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Messages - christo

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16
Homebrew Clubs / Re: Georgia HBC
« on: January 26, 2012, 08:36:13 PM »
Haven't heard of the hop breakers but they may be around.  But there are a number of very good, well-run clubs in and around Atlanta, including Covert Hops Society, Alpharetta Brewmasters, & Final Gravity to name a few.  The closest one to you would be South Atlanta Homebrewers.

http://sabrewers.net/

17
Only one week left til the entry window closes so get your meads in asap.  18 lbs of SE varietal honey to BOS plus tons of very nice mead-related prizes to all winners.

18
Only one week left til the entry window closes so get your meads in asap.  18 lbs of SE varietal honey to BOS plus tons of very nice mead-related prizes to all winners.

19
The Domras registration will open tomorrow evening.

For those who are IE-challenged ;), the following link should take you directly to the registration page which should work with any of the various non-Microsoft browsers available. Cheers and good luck!

http://domras.homebrewcomp.com/welcome.php

20
This is an early announcement that the Savannah Brewers League will once again be sponsoring the Domras Cup Mead Competition to be held Saturday, February 4, 2012. The entry window will be open from January 5-25, 2012. Cost is $6 per entry. After the event, we hold a post-party and oyster roast, so if interested in helping to judge or steward, please sign up on the registration page and come join us. Ribbons and lots of great prizes from the Savannah Bee Company, Redstone Meadery, and Savannah Homebrew Shop.

For more information please visit the SBL website. The direct link to Domras Cup info is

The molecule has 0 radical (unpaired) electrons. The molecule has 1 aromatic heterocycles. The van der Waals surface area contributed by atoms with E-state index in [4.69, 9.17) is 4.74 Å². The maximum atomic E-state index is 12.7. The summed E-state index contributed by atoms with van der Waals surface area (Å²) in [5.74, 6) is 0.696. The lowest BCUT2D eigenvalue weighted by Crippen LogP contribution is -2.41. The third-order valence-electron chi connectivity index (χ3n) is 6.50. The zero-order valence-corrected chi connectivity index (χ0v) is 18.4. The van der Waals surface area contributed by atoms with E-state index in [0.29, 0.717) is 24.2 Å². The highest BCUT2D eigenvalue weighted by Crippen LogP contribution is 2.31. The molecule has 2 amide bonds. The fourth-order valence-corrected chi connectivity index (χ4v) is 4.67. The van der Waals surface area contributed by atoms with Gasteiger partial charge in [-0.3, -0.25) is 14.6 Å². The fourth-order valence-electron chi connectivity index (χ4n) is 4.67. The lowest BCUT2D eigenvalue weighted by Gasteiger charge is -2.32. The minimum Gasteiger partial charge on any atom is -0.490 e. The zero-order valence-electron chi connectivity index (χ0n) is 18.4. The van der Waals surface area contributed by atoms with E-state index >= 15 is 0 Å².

http://www.savannahbrewers.com/index_files/DomrasMead.htm

21
This is an early announcement that the Savannah Brewers League will once again be sponsoring the Domras Cup Mead Competition to be held Saturday, February 4, 2012. The entry window will be open from January 5-25, 2012. Cost is $6 per entry. After the event, we hold a post-party and oyster roast, so if interested in helping to judge or steward, please sign up on the registration page and come join us. Ribbons and lots of great prizes from the Savannah Bee Company, Redstone Meadery, and Savannah Homebrew Shop.

For more information please visit the SBL website. The direct link to Domras Cup info is

http://www.savannahbrewers.com/index_files/DomrasMead.htm

. . . best viewed in IE.

22
Homebrew Competitions / Re: Summer Suds in Savannah hb comp - Sept 1-2
« on: August 18, 2011, 07:41:07 AM »
The registration page was off-line for the past day due to unforeseeable circumstances (damn AT&T). Note that we are back live and ready to take your entries. Only 6 more days til the entry window closes.  Sorry for any confusion.

23
Homebrew Competitions / Re: Summer Suds in Savannah hb comp - Sept 1-2
« on: August 03, 2011, 06:23:06 AM »
FYI, I have opened up the registration page, so enter if you dare! We will be giving away a Brewhemoth 22-gal conical as a BOS prize (and have a 15-gal Penrose kettle as well), so added impetus to enter.

Anyone with a Category 29 Low Country Ale Lager entry should provide a paper copy of their 100-word or less description if they need more space than available on the online registration page (will only go to 256 characters tho that may be enough).

24
Homebrew Competitions / Summer Suds in Savannah hb comp - Sept 1-2
« on: July 17, 2011, 05:50:02 PM »
Sending out an early note about the Summer Suds in Savannah homebrew competition to take place Sept 1-2 in conjunction with the Savannah Craft Brew Fest over Labor Day weekend. All beer and cider styles will be accepted, plus this year we will have a Special Category 29 "Low Country Ale/Lager". Judges are needed as well and we should have a few Fest tix available either free or at a reduced cost for volunteers.

The entry window will be August 5-24 and cost is just $6 per entry. The Best of Show beer will be brewed at Moon River Brewing Company.

Vist http://www.savannahbrewers.com/index_files/SummerSuds.htm for more info (best viewed in IE).